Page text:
He half-turns and says something to O’Malley he will regret for the entire journey in the company of the writer.
“Hello,” he says, “you are doing an awful lot of writing there. What are you writing about?”
O’Malley can’t resist, and in a malevolent tone befitting of Nicholson in The Shining slowly turns to the old man, raises eyebrows and says, “You. I’m writing about you.”


atomicelroy said…
nice tale!
why on earth would anyone want to go to Haverhill?
Tink said… was the champagne, AE. hehe.

Okay. Fart-free O'Malley. lol
"...whoever smelt it, dealt it"
---Orion, age 10.

You have seized my complete and utter fascinated attention! Around age 17, I would have selected garb similar to that chosen by G'noof noof. As garish as described, it was also oddly appealing. Cool work, Paul!
O'Malley said…
The Ahvarahn: if I may be so bold I would like to answer these comments.

The end of the line is somewhere I rarely go and besides, a train to Haverhill was my only choice after missing the one to Lowell, an old haunt of yours I believe, The Atomic Elroy, or so The Ahvarahn has led me to believe. The Haverhill train goes through my neck of the woods and that’s why I took it.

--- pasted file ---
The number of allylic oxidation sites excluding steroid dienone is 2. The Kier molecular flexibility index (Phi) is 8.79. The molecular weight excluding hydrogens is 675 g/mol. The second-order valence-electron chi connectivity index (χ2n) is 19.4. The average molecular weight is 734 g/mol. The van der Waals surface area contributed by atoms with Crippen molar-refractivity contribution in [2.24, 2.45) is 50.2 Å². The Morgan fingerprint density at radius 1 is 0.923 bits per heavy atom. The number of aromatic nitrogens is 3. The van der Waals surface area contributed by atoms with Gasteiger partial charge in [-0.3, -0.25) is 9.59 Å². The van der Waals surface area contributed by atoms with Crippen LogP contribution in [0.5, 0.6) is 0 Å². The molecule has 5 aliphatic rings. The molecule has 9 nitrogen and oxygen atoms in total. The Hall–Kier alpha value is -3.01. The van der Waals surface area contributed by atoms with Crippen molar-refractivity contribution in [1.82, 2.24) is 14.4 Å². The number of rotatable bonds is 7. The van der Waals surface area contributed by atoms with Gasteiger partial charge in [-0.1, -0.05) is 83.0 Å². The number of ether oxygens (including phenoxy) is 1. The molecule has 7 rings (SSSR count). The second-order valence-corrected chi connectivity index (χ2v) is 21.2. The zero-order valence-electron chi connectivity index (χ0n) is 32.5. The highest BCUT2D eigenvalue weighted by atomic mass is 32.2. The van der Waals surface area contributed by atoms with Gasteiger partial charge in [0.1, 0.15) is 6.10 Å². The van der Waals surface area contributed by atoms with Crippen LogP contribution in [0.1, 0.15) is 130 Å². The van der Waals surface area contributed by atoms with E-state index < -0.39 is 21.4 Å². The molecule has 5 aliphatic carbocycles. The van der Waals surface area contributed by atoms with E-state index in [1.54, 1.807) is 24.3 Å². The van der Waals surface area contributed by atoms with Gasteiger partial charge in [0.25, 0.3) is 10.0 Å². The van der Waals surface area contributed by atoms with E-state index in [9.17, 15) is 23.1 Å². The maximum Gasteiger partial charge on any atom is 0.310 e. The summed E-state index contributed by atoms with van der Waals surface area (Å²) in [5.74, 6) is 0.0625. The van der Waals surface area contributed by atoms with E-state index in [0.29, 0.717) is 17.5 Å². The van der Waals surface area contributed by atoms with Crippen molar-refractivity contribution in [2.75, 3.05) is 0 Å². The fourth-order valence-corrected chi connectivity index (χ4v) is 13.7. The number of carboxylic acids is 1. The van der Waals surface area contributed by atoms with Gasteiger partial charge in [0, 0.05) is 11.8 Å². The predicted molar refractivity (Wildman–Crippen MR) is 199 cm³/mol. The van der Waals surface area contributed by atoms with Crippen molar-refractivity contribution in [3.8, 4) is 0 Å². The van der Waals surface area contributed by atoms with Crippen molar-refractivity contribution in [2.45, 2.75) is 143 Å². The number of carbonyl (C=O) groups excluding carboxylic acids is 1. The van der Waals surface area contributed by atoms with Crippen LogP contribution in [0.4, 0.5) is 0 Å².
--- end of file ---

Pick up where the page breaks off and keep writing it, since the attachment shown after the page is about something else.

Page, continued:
That garb might look okay on a midsummer’s morning, The Tinkaling, back in the early eighties, might even substitute for a jolt of coffee and might get the endorphins swimming, but during an evening commute in late autumn it’s quite an assault. We’re strictly black and black here in eurotrash New England.

I thank you.
O’Malley, The
Tommy D_____ said…
This comment has been removed by the author.
Tommy D_____ said…
Hi Paul, it's about time.

"Oh no,” I thought, "not another fart story!" But I read on and I was pleasantly surprised, if not overwhelmed.

So, you got O'Malley writing about the old man, eh? Scribbling like a maniac, no coffee, no cup - heard about shorthand, but never took it up! (To this day I wish I’d taken the time to learn shorthand. Had a girl that worked for me once; I was her supervisor. And oh boy, she knew how to take shorthand. She could write, and then read what I had said no matter how fast I talked. I think “Shorthand” should be a mandatory course when one enters high (secondary) school – Grade 9. No ifs ands or buts about it. Another mandatory course would be Keyboarding (typing skills) and of course, Spelling, Grammar, and Mathematics. Optional courses could run the gamut, from “Music,” and “How To Use a Recorder,” to “Quantum Mechanics.” Another mandatory course, while I’m thinking about it, might be “Chess.” Not an after-school club, but rather, chess taught in a classroom environment. A conversation between Teacher and Students, while discussing Mark and Matthew’s play, might consist of this: